Fuel injection nozzle
A fuel injection nozzle having a built-in transducer for detecting the onset of injection or the duration of injection by means of a signal. The transducer is dimensioned so as to be housed in the nozzle holder without altering the external shape of the injection nozzle. The transducer may be a Hall transducer or a field-dependent resistor probe.
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The invention relates to a fuel injection nozzle of the general type described. Particularly suitable for effective electronic Diesel injection regulation is the provision of a transducer in the injection nozzle to detect injection tuning, either the onset of injection, (that is, the opening of the nozzle) or to detect the injection needle stroke duration, (that is, the travel of the nozzle needle over time) and to generate a signal therefrom.
A contact-free distance measurement with an inductive receiver is already known, which criterion can be used for measuring the needle stroke. The significant expense of a carrier frequency amplifier and the highly distance-dependent sensitivity of the measurement signal very probably militate against a commercially-oriented application thereof.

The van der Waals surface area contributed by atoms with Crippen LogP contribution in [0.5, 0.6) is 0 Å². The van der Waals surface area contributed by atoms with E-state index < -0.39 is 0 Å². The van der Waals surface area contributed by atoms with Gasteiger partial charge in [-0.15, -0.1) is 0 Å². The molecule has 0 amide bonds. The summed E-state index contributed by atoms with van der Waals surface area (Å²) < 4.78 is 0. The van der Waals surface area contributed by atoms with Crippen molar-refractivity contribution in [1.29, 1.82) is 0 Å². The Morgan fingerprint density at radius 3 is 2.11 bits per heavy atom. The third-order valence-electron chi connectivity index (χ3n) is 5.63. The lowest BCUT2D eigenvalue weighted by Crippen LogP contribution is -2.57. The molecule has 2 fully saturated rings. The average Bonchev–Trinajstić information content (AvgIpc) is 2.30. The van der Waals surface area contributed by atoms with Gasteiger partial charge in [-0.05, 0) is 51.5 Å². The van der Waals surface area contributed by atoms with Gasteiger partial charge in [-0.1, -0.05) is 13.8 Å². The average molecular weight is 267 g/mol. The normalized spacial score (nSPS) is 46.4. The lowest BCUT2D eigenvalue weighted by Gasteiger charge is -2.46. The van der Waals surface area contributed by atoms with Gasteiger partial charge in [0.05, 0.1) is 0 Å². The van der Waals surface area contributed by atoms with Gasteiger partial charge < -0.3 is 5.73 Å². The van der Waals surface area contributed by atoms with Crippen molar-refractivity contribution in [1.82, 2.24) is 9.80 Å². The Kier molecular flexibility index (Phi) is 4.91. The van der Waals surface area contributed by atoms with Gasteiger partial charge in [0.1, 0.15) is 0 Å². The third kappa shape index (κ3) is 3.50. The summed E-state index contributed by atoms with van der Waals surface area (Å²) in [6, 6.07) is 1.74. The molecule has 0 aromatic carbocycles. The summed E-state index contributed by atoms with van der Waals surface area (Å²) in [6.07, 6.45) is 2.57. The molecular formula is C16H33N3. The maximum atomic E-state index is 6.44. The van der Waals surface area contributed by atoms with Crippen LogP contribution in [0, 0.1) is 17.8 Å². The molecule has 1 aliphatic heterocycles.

Studies have shown that a transducer which functions on the opto-electronic principle is not commercially practicable because initially single oil drops and later air bubbles or foaming of the oil can cause problems.
A transducer functioning by the electrostatic principle has been studied; such transducer comprises a metallic inner electrode, a cylindrical dielectric and the compression spring of the nozzle holder as a second electrode. As a result of the spring movement upon injection, a voltage appears at the transducer which, however, only becomes usable as a signal for the onset of injection after appropriate further processing thereof has been performed.OBJECT AND SUMMARY OF THE INVENTION
It is a principal object of the present invention to provide a fuel injection nozzle which has the advantage over the known prior art of supplying a Hall transducer via series resistors directly from the direct current voltage of a 12-volt battery.